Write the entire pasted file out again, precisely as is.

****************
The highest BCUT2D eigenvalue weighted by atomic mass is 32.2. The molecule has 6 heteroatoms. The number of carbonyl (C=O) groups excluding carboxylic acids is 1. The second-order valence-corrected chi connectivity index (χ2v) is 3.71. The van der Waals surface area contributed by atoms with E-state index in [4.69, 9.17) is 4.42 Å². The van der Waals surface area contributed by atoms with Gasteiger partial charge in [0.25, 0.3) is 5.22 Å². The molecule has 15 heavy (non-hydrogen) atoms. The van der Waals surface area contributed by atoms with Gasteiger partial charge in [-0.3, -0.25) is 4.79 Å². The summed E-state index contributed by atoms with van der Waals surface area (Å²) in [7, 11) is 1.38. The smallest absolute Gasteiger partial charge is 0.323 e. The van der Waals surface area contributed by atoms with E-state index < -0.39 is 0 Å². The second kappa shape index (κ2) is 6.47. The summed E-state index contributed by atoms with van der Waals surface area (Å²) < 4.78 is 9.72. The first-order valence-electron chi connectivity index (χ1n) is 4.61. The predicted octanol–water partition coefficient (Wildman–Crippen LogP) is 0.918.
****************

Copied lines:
The highest BCUT2D eigenvalue weighted by atomic mass is 32.2. The molecule has 6 heteroatoms. The number of carbonyl (C=O) groups excluding carboxylic acids is 1. The second-order valence-corrected chi connectivity index (χ2v) is 3.71. The van der Waals surface area contributed by atoms with E-state index in [4.69, 9.17) is 4.42 Å². The van der Waals surface area contributed by atoms with Gasteiger partial charge in [0.25, 0.3) is 5.22 Å². The molecule has 15 heavy (non-hydrogen) atoms. The van der Waals surface area contributed by atoms with Gasteiger partial charge in [-0.3, -0.25) is 4.79 Å². The summed E-state index contributed by atoms with van der Waals surface area (Å²) in [7, 11) is 1.38. The smallest absolute Gasteiger partial charge is 0.323 e. The van der Waals surface area contributed by atoms with E-state index < -0.39 is 0 Å². The second kappa shape index (κ2) is 6.47. The summed E-state index contributed by atoms with van der Waals surface area (Å²) < 4.78 is 9.72. The first-order valence-electron chi connectivity index (χ1n) is 4.61. The predicted octanol–water partition coefficient (Wildman–Crippen LogP) is 0.918.